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Professor Carol Frost, internationally recognized for her fundamental work in isotope geology and widely praised as a gifted teacher and mentor, is the recipient of the University of Wyoming's George Duke Humphrey Distinguished Faculty Award.
The Humphrey Award, named for UW's 13th president who served from 1945-1964, recognizes teaching effectiveness, distinction in scholarly work and distinguished service to the university and state.
After receiving her Ph.D. in earth sciences at Cambridge University in the United Kingdom, Frost joined the Department of Geology and Geophysics in 1983. Shortly after her arrival at UW, she began to build the UW isotope geology laboratory, which has evolved into a world-class facility that has played a key role in a variety of research projects based in Wyoming, the western U.S., and various foreign localities including the Caribbean, New Zealand, and Norway.
Frost's published research record is extensive, with more than 100 articles in peer-reviewed journals or books. Many of these publications have appeared in internationally recognized journals of the highest scientific standard. Her scholarly work varies from the origins of the Wind River and Teton ranges to the geochemistry of coalbed methane water.
Calvin Barnes, a geology professor at Texas Tech University, describes Frost as "an acknowledged international expert on the origin of granites, development and evolution of Precambrian crust, and the geochemistry of sedimentary rocks."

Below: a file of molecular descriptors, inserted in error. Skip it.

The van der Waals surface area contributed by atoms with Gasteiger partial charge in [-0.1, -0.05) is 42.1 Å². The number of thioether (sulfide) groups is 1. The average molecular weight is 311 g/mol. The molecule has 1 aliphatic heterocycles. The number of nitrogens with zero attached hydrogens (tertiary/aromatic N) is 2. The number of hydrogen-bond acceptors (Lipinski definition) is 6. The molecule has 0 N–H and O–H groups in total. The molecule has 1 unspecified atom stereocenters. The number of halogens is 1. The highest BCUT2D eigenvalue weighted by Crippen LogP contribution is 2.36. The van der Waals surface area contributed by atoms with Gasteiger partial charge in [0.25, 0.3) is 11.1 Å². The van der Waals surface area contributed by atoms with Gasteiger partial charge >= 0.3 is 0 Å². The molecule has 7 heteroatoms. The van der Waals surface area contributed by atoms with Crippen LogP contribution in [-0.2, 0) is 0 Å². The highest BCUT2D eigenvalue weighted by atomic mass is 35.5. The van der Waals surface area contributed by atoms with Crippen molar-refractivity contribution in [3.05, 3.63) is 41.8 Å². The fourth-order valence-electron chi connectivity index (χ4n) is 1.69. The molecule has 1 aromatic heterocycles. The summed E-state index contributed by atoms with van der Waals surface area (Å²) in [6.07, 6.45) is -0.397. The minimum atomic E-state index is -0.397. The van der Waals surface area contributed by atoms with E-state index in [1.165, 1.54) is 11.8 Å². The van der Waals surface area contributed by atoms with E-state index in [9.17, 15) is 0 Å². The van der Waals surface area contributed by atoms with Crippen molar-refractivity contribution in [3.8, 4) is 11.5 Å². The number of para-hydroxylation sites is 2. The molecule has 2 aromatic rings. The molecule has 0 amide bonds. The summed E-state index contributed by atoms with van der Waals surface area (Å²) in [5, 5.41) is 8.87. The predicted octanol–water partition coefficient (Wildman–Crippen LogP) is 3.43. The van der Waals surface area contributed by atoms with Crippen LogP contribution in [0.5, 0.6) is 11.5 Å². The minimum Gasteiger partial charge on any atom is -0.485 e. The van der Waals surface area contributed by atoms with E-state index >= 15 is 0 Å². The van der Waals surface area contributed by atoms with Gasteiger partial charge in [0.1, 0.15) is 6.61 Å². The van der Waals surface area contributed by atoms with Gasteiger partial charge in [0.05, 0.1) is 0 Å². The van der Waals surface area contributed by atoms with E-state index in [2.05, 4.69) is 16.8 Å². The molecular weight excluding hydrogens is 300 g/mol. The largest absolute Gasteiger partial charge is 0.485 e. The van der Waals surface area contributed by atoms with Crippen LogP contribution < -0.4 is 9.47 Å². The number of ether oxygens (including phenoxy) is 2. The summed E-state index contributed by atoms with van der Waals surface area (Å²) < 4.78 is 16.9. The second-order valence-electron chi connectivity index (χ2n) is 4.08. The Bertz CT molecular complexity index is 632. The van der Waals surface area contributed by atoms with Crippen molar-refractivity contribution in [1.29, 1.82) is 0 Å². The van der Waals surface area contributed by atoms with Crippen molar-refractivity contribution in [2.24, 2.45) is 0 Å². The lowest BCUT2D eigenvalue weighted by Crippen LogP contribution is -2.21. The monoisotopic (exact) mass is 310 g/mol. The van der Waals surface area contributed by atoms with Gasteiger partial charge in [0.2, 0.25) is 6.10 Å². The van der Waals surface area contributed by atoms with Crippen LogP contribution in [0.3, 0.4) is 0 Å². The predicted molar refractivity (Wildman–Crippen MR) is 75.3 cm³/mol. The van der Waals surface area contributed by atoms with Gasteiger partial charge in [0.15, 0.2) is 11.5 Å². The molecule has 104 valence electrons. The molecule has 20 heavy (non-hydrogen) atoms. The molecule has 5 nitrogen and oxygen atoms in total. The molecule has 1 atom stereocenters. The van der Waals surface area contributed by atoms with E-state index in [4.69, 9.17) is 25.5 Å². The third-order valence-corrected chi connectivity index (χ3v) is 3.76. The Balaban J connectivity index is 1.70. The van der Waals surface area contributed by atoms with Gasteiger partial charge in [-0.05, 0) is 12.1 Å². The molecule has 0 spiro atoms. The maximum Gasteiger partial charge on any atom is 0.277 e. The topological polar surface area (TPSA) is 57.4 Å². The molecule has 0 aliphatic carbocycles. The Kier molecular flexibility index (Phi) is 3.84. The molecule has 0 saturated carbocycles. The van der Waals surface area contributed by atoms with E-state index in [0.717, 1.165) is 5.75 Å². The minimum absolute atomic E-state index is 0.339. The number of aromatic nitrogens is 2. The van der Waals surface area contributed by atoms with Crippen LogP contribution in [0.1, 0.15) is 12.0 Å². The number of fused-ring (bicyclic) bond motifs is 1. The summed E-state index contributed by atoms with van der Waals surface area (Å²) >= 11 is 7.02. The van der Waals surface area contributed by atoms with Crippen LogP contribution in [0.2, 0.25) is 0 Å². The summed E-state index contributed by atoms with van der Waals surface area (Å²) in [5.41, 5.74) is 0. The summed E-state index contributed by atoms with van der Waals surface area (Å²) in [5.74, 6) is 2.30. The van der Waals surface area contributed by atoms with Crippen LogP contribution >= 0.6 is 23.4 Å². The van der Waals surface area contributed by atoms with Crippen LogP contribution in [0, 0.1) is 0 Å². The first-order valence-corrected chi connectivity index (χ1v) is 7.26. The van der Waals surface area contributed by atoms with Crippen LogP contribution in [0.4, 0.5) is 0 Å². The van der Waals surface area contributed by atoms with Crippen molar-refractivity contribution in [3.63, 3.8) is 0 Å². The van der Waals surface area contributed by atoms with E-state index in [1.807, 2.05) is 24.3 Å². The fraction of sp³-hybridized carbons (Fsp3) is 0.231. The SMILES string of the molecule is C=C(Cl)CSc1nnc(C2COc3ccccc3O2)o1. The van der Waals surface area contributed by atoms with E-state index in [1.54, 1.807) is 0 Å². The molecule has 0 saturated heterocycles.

"She has used her particular research specialty, isotope geochemistry, to resolve many important, controversial geological problems," he says. "Her work has provided crucial data and insight into the processes and formation and modification of the Earth's ancient crust."
Recognized by colleagues as a lucid and enthusiastic speaker in the classroom, Frost has taught undergraduate and graduate students in courses ranging from introductory physical geology to advanced courses in geochemistry and isotope geology, and has served on many departmental and university committees.
The University of Wyoming has previously recognized her expertise in the classroom. The College of Arts and Sciences awarded her an Extraordinary Merit in Teaching Award, she received an Ellbogen Meritorious Classroom Teaching Award, and in 2001 she was chosen as the Carnegie Foundation/CASE Wyoming Professor of the Year.
Her student evaluations are filled with comments describing her as a well organized teacher, clear speaker, enthusiastic, thorough lecturer and caring instructor, tough but fair, approachable and friendly.
A former student, Wesleyan University Assistant Professor Phillip Resor, says, "Carol is an excellent teacher, mentor and role model, dedicated to helping her students achieve personal, academic and professional success. She listens to her students' aspirations and encourages them to achieve their very best, an example I am now trying to follow when I advise my own students."
In January, Frost began duties as associate vice president for research and economic development UW. She was interim director of the School of Energy Resources (SER) during academic year 2006-2007. In partnership with the SER's academic coordinator, Professor Andy Hansen, she laid the foundations for the new school, initiating course development and a summer high school energy institute, organizing existing faculty experts to incubate interdisciplinary energy research groups, establishing a matching grant program, and leading a number of outreach activities across the state.